Where Have All the Shuttle Engineers Gone?
To new jobs, some odder than others.
- By Jeremy Davis
- Air & Space magazine, June 2013
(Page 3 of 5)
Padrick says he loves the night hunts the most: “We’ll be out there with the spotlight, just waiting to find a catch. Sometimes the conversation will turn to the space center and I’ll admit that I used to work on the space shuttle program. They get this shocked look on their face and I just tell them that I may be a redneck but even I used to have a day job.
“The hardest part sometimes is finding out how uninformed people are about our nation’s space program. When I tell them that I started the business after the space shuttle program got cancelled, some people tell me they didn’t realize the shuttles ever stopped flying.”
And some of what he learned during his years at NASA apply to his business today. “There was an amazing culture of safety at NASA,” says Padrick. “And I’d like to think I take some of that into the airboat with me. These can be dangerous animals. Our first move is to harpoon them and drag them into the boat. That’s 500 pounds of unhappiness and sharp teeth coming up at you, so you better believe that safety is paramount.”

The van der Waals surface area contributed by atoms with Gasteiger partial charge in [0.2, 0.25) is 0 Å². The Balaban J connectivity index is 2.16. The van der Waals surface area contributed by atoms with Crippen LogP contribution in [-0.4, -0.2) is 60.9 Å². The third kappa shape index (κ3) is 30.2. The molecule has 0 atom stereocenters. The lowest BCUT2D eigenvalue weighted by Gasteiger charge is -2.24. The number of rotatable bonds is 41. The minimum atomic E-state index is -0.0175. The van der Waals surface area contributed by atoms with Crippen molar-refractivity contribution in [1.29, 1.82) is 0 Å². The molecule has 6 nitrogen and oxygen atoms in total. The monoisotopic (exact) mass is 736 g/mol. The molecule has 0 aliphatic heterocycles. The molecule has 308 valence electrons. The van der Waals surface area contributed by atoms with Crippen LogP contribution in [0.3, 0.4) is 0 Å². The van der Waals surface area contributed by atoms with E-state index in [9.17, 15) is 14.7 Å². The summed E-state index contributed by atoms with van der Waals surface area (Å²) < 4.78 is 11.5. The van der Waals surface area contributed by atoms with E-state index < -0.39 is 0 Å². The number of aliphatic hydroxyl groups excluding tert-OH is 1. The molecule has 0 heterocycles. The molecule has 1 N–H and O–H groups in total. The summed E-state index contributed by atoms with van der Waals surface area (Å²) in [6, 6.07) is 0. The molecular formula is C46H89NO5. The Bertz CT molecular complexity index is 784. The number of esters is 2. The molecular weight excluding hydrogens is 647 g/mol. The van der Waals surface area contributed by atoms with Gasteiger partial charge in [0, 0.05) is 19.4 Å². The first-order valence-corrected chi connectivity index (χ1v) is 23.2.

Beth Horner, a mechanical engineer who used to work at Johnson’s Mission Operations Directorate, saw the end coming but struggled with denial. “It was probably two months after they announced the layoffs that I started looking for work,” she says. “It was such a dream come true for me to work on the space shuttle program that it was hard to leave that.”
Horner found what many former JSC engineers have flocked to since the shuttles stopped flying. “Houston has two things, oil and space,” she says. Many former rocket scientists likewise shifted their attention to oil.
“My new company focuses on manufacturing pumps used in oil and gas extraction,” Horner explains. “When they drill holes down deep in the earth, there’s a lot of pressure down there. So there’s a lot of engineering and stress analysis that goes into manufacturing products that can deal with that environment.”
Horner says the atmosphere at her new place is totally different from that of her old place. “We were never supposed to touch anything at the space center—spacecraft are so sensitive and susceptible to damage. But here, we’re expected to go down on the shop floor and get our hands dirty.”
Despite NASA’s insistence that the manned space program isn’t on a permanent hiatus, Horner expresses the same fatalism many engineers feel. “I have a feeling that this change, this transition into a new industry, is permanent. It’s not that I’ve totally lost interest in what’s happening in the aerospace industry. I just have a feeling that I won’t be able to go back. That doesn’t mean I don’t still miss it.”